Michelle Haggarty, heart transplant patient

Breakthrough in Heart Transplants Is a Game-Changer For Patients

Michelle Hagerty, 42, writes in her blog that she’s passionate about baseball, hunting in northwestern Pennsylvania, and being an organ donor.

This last concern is no surprise: The fact that Michelle is alive and able to hunt and go to baseball games is due to the transplanted heart that saved her life in October 2017. Her gift came after a grueling four-month hospital stay with daily monitoring and management of her fragile condition.


Learn more about the Heart and Vascular Institute at UPMC

A Different Donor

Stories like Michelle’s are not that unusual. What is different is that Michelle opted to accept a heart from a donor who had died with Hepatitis C antibodies in his system. And Michelle is doing just fine.

Most people know Hep C as a serious blood-borne viral disease that can cause liver damage, liver cancer, and death.

It is transmitted by IV drug use, tattooing, and other ways that blood can pass from one person to another. Until screening began 1992, transplanted blood and organs posed an infection risk as well.

But today there’s good news about Hep C: Thanks to a new generation of antiviral drugs, the cure rate is 95 percent. And progressive hospitals like UPMC, where Michelle received her treatment, are taking the first steps in using this breakthrough to access a larger pool of donor hearts with the hope of narrowing the chronic and life-threatening shortage that plagues transplantation.

RELATED: How You Can Donate Life: Different Kinds of Organ Donation

Balancing the Risks

“It’s a case of balancing risks,” says Christopher Sciortino, MD, the UPMC transplant surgeon who performed Michelle’s operation. “With the new drugs, the risk of dying from Hep C is very small, and you balance that against Michelle’s risk of dying from congenital heart disease, which was much, much higher.”

Michelle was born with Transposition of the Great Arteries, a congenital condition that prevented her blood from carrying a normal amount of oxygen to her body.

She had her first heart surgery in 1977, when she was just shy of 3 years old, and grew up knowing that her diseased heart would always be a factor in her life. “I’ve had countless procedures, tests, pacer/ICDs, and medications my whole life long,” she says.

Eventually the condition took its toll. She was diagnosed with heart failure in 2009 and approved for transplant in 2016.

A Challenging Match

“Michelle was a challenging transplant match,” says Dr. Sciortino. Multiple surgeries and blood treatments over her lifetime had sensitized her immune system and reduced the pool of donor hearts that her body would tolerate with minimal rejection.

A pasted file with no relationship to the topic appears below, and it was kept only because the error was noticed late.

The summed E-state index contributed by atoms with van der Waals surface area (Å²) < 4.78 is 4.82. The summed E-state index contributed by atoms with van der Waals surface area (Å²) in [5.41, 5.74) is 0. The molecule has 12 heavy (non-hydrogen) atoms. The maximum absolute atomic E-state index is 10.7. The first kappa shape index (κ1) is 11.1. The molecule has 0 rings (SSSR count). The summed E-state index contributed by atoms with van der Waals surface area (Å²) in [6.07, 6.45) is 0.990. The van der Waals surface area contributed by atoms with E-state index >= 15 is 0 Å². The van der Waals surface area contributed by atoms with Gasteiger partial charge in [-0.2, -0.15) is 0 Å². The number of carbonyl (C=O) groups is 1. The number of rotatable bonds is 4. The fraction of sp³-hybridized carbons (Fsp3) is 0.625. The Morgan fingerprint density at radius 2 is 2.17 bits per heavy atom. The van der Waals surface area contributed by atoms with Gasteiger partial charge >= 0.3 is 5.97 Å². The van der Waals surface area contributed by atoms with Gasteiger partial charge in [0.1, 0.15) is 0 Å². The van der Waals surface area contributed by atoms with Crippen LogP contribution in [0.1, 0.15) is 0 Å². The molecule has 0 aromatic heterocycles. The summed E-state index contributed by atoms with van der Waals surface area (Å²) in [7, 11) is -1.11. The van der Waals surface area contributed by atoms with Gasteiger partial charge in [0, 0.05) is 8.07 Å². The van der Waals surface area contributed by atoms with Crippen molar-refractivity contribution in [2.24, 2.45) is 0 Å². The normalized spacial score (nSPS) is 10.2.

When her information was being entered into the donor registry, Michelle discussed the risks of a Hep C donor heart with Dr. Sciortino and a second doctor. After these discussions she decided that the benefit of getting a heart sooner was worth the small risk of dealing with Hepatitis C and opted into the pool of Hepatitis C donors.

“I think this is an important thing we’re doing,” Dr. Sciortino says. “That’s why UPMC has established a conservative research protocol that helps us do it in the safest way possible. I want to provide my patients with whatever advantage they can get as long as it’s safe.”

The seriousness of Michelle’s condition put her at the top of the recipient list. Still, she waited in the hospital as the weeks and months went by without an acceptable donor heart becoming available. Finally, one came.

It was positive for Hepatitis C antibodies, but not for the disease itself, which meant it was significantly less likely to put Michelle at risk for infection. “Honestly, if not for the Hep C, this heart would have gone to somebody else, and Michelle would have had to keep on waiting,” says Dr. Sciortino.

Taking Charge of Her Own Health

Michelle, who is in good health for someone with heart disease, recovered and went home a little more than a week after the surgery—infection free. “It was the combination of a healthy patient, a great team, and a good heart,” says Dr. Sciortino. “Michelle is a shining example of how well somebody can do when they take ownership of their health care. She knew her labs, knew her charts, and took charge of her health.”

UPMC, where organ transplantation was greatly advanced in the 1980s by the pioneering research of Dr. Thomas E. Starzl, is one of a handful of hospitals with the resources and experience to perform this kind of transplant operation. Dr. Sciortino expects the research opportunities and the quality of the patient experience to take another giant step with the completion of the UPMC Heart and Transplant Hospital in 2020.

“As in any hospital, the people are what make this a special place,” he says. “The new facility will have a whole new care environment that will add on top of that.”


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